The EU asylum policy of deterrence is inhumane – and does not work

Credit: UNHCR/Hereward Holland
A boatload of migrants reaching the shores of a Greek island on January 2, 2016.

‘If people are able to move on to northern Europe’s welfare states from camps in Greece, this will only encourage more migrants to come.’

This is how the “pull factor” logic of migration policy can be summarised. This logic has underpinned a number of European asylum policies, especially since 2016, while migration has become a major divisive issue across the continent.   

Rather than taking asylum seekers from Greek camps to have their applications processed in their countries, the European Union and national governments prefer to channel money to the country on Europe’s south-eastern external border, so that Greek authorities can deal with the migrants that are already there. The sub-human conditions in the reception camps on five Greek islands have been allowed to develop within this framework, not by any formal decision, but by silent inaction.

Deterrence effect is “debatable”

The 2015 influx of more than one million refugees to Europe was a watershed in the continent’s asylum policies. Fences went up between Greece and its neighbours to the north. The EU paid Turkey to retain migrants on Turkish territory. The flow to Greece initially shrank to a trickle. But then it started to climb again.

In 2016 and 2017, 66,400 asylum seekers were to be relocated from Greece.  Eventually, however, European countries only took a third of them.

But in 2018 and 2019, no asylum seekers were relocated to other countries from Greek camps, according to the UN High Commissioner for Refugees, UNHCR.

If relocation results in more people coming, the opposite should logically also be the case, according to Stella Nanou, UNHCR spokesperson in Athens: When no one is relocated, the number of arrivals should go down.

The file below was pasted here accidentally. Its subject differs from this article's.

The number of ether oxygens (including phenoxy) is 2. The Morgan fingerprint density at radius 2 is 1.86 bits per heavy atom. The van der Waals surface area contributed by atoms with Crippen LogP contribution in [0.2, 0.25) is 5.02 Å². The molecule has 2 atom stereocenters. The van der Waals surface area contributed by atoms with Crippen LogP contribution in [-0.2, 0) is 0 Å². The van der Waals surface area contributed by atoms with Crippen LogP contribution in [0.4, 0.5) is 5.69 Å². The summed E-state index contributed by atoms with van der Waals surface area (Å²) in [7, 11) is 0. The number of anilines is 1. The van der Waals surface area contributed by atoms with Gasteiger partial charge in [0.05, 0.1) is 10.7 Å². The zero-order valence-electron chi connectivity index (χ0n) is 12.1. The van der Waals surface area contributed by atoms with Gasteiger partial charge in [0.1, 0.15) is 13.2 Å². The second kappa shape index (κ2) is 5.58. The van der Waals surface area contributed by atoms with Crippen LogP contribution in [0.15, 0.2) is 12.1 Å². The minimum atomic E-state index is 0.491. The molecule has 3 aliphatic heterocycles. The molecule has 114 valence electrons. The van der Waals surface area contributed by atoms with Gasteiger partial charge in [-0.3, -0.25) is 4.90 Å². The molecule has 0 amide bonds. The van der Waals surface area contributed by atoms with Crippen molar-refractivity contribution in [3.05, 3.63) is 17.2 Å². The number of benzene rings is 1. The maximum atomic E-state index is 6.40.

But this did not happen.

“On the contrary, in 2018, new arrivals to Greece increased by 39 per cent compared to 2017. In 2019, new arrivals increased by 48 per cent in comparison to the year before,” she tells Investigate Europe. 2020 has seen a sharp drop, something the UNHCR partly explains with Covid-19 restrictions and “enhanced border control measures at both land and sea” by Greece. The Greek coast guard has increasingly forced boats full of migrants back into Turkish waters in the Aegean, even while, on several occassions, Frontex, the European border agency, has observed and not intervened. This practice, called “push-backs”, is illegal under international law.

The pull factor is nevertheless debatable, concludes Nanou.

Push is real

The opposite force — the push factor —is, however, very real, according to the UN refugee agency.

Push factors are “the conditions of insecurity, the conflicts and persecution that make people undertake very dangerous and desperate journeys. A majority of the people arriving to Greece come from the largest refugee-producing countries in the world: Afghanistan and Syria,” Nanou states.

“Moria and other camps on the Greek islands have had very bad conditions,” she adds. “Nevertheless, people have kept coming. The conditions did not deter them, because their reasons to flee what they came from were more overwhelming.” 

Money for containment

The EU has mobilised €6 billion to Turkey to keep refugees and other migrants within Turkish borders. €5.1 billion has been contracted, and €3.9 billion of this has been disbursed, according to the European Commission.